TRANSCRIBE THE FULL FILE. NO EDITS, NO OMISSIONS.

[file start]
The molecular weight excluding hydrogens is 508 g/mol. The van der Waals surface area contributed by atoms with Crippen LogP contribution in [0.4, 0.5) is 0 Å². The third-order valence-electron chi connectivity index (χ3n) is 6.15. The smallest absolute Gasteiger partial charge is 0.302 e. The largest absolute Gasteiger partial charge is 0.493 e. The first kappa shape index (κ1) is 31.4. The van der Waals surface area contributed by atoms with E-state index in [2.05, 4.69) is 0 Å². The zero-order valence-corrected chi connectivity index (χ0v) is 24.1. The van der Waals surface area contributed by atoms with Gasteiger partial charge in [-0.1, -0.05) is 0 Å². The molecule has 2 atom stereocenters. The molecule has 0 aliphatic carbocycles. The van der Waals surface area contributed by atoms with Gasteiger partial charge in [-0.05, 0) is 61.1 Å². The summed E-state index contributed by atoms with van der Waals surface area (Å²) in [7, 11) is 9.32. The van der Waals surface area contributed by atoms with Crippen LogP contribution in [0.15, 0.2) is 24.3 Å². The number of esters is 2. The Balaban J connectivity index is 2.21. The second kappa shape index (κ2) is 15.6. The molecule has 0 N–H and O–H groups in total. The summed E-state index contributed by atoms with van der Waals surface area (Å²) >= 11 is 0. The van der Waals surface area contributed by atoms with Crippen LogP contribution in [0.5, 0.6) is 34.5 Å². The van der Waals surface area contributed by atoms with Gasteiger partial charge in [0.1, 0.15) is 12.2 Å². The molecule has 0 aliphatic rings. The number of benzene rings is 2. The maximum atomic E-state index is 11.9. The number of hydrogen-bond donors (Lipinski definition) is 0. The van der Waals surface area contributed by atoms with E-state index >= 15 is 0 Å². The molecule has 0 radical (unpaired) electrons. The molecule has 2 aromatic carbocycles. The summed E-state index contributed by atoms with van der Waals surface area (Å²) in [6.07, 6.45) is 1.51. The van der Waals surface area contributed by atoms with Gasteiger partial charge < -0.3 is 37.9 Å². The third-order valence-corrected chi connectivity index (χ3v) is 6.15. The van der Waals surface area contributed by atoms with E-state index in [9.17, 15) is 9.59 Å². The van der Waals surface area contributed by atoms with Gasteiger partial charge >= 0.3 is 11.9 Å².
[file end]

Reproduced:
The molecular weight excluding hydrogens is 508 g/mol. The van der Waals surface area contributed by atoms with Crippen LogP contribution in [0.4, 0.5) is 0 Å². The third-order valence-electron chi connectivity index (χ3n) is 6.15. The smallest absolute Gasteiger partial charge is 0.302 e. The largest absolute Gasteiger partial charge is 0.493 e. The first kappa shape index (κ1) is 31.4. The van der Waals surface area contributed by atoms with E-state index in [2.05, 4.69) is 0 Å². The zero-order valence-corrected chi connectivity index (χ0v) is 24.1. The van der Waals surface area contributed by atoms with Gasteiger partial charge in [-0.1, -0.05) is 0 Å². The molecule has 2 atom stereocenters. The molecule has 0 aliphatic carbocycles. The van der Waals surface area contributed by atoms with Gasteiger partial charge in [-0.05, 0) is 61.1 Å². The summed E-state index contributed by atoms with van der Waals surface area (Å²) in [7, 11) is 9.32. The van der Waals surface area contributed by atoms with Crippen LogP contribution in [0.15, 0.2) is 24.3 Å². The number of esters is 2. The Balaban J connectivity index is 2.21. The second kappa shape index (κ2) is 15.6. The molecule has 0 N–H and O–H groups in total. The summed E-state index contributed by atoms with van der Waals surface area (Å²) >= 11 is 0. The van der Waals surface area contributed by atoms with Crippen LogP contribution in [0.5, 0.6) is 34.5 Å². The van der Waals surface area contributed by atoms with Gasteiger partial charge in [0.1, 0.15) is 12.2 Å². The molecule has 0 aliphatic rings. The number of benzene rings is 2. The maximum atomic E-state index is 11.9. The number of hydrogen-bond donors (Lipinski definition) is 0. The van der Waals surface area contributed by atoms with E-state index >= 15 is 0 Å². The molecule has 0 radical (unpaired) electrons. The molecule has 2 aromatic carbocycles. The summed E-state index contributed by atoms with van der Waals surface area (Å²) in [6.07, 6.45) is 1.51. The van der Waals surface area contributed by atoms with Gasteiger partial charge < -0.3 is 37.9 Å². The third-order valence-corrected chi connectivity index (χ3v) is 6.15. The van der Waals surface area contributed by atoms with E-state index in [9.17, 15) is 9.59 Å². The van der Waals surface area contributed by atoms with Gasteiger partial charge >= 0.3 is 11.9 Å².